Adam liked that even when she was sad his mother knew how to make a joke out of it. It was a skill he would try to duplicate but never could quite perfect as well as her. She might have been all of 90 pounds wet but he knew how strong his mother was. He knew his mother had to have been strong to last nineteen years in Gram’s house before heading off on her own to a big city like Bloomington.

There wasn’t even a small mirror in the tiny boarding house room Adam rented when he first arrived in Los Angeles. Good thing he had made sure to bring a small silver handled one with him. He was not going to take a chance that he wouldn’t have one. Later when he rented a small studio apartment, he found a fairly nice one at the second hand shop down the street. He immediately hung it just beside the front door in the small entryway of his new home.

Wherever he was headed, whether it was off to his job waiting tables at the small Mexican restaurant in Silverlake or to one of the numerous auditions for commercials and television shows, he always glanced one last time before heading out the door. You never get a second chance to make a first impression he had read in a book while in high school. He never forgot that.

“I just don’t know how anyone STAYS out there” Mr. Thompson said to him over the phone one afternoon.

Six months had come and gone and Adam still hadn’t returned to Indiana. Sure it had been tough. Six months and not even close to being in “pictures”. Sure, lots of people telling him he LOOKED like he ought to be (see Mrs. King WAS right!). Sure it had been lonely. Everyone he met seemed to come and go. Say they’d call back and never call. They would say they’d meet up and then not do it. Sure it wasn’t Indiana. Sure he hadn’t found good Peach Cobbler. Adam had never thought of himself as stubborn. Nor did he think he of himself as particularly strong willed. At least he had found that. He would NOT give up so easily. Plus the sunshine made it all bearable. You really can’t beat the weather he told himself each day when he woke up and gazed out the window.

He had walked down to the corner store to get some cereal one morning when he met a girl with the most amazing smile he had ever seen. She said her name was Shawna. She was from Tallahassee, Florida and she was a dancer. After she said the word “dancer” she put both hands in the air and twirled around so quickly it made her sundress fly up in the air a little. She let out a soft giggle.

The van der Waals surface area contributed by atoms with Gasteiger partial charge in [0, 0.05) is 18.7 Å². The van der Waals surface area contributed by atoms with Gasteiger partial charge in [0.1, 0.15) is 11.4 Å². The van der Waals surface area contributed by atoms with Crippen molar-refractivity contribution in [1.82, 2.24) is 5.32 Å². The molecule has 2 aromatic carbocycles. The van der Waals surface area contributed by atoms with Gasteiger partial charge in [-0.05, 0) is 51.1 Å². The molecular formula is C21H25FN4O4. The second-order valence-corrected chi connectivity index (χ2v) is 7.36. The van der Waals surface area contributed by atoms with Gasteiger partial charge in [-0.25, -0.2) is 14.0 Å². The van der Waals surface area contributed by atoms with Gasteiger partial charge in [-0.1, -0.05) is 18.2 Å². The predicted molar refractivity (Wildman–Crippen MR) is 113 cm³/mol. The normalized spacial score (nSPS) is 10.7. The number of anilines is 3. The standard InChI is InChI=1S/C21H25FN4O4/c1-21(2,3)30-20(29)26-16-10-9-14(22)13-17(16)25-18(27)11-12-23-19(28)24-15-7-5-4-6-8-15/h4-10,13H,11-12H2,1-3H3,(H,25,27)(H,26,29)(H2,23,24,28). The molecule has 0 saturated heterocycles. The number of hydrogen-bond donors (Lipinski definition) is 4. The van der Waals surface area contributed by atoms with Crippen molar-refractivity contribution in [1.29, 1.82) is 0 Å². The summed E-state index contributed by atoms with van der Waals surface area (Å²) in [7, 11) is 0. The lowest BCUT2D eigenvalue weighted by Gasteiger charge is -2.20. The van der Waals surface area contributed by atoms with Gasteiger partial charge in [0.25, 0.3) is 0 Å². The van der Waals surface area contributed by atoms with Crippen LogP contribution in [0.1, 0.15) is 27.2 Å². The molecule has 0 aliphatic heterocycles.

“My grandfather told me about a great actress named Rita Hayworth,” she said with a twinkle in her eye. “She also started as a dancer and made her way into movies and so can I.”

“Of course you can,” Adam said, and nodded in agreement. He felt like his head was now twirling as fast as Shawna’s skirt had.

“It’s good to meet someone else that is almost as new to town as I am,” Shawna said. She tilted her head slightly as she said it. Adam hoped she was going to twirl around once more. He was mesmerized by everything about her.

“I’m an actor too,” Adam said in the best cocky actor voice he could muster, “I’ve had THREE callbacks for commercials already!”

“You have a sweet face Adam. I am sure you will get a part in a commercial really soon,” she said.

“People always want to buy stuff from a guy with a sweet face because they know a sweet face is a face they can trust,” Shawna said in an assured tone of voice.

Then she smiled a smile so wide and beautiful that Adam felt as if the sun was shining down through the roof of the corner store solely onto him. He believed her instantly. After all, she wasn’t trying to sell him anything.

Shawna’s words kept racing through his head. He could feel his heart beating more and more quickly in his chest. It was thumping so loudly Adam was convinced Shawna could definitely hear it. He was afraid it would make her laugh.

“How would you like to go to a party with me?” Shawna asked. As if she didn’t already know what his answer would be.

As she typed her number into Adam’s phone she spoke enthusiastically about where they would be going later that night. Adam hung on her every word.

“Lots of well-connected types will be there for sure,” she said, “Definitely the kind of people looking for a guy with a sweet face to put in a commercial.”

She would pick him up a little before eleven. Adam was glad she offered to drive since he knew his truck was low on gas and he wouldn’t get his check from his job at the restaurant for two more days. As usual, he was nearly broke.

When Adam returned to his apartment after meeting Shawna, his thoughts no longer were on his truck. While he was showering and the myriad possibilities raced through his mind not a single one of them involved his truck, his job at the restaurant or anything else from his old life in Indiana. He only thought about the possibilities that were open to him and that this party would surely bring. Adam heard the dinging sound of his phone receiving a text. Shawna had arrived outside. As he put on his coat, just as his mother had often done in his grandmother’s house, he took one last look in his mirror before heading out the door, into the cool air of the night and towards all the opportunities awaiting him.

Shawna was dressed to kill. She was wearing a tight black dress that fit her like a glove. Lips painted a deep red. Dark eyeshadow framed her eyelids. Jessica Rabbit had come to life Adam thought.

“The party is a little ways out of the city” Shawna said “But still in a REALLY nice house though.”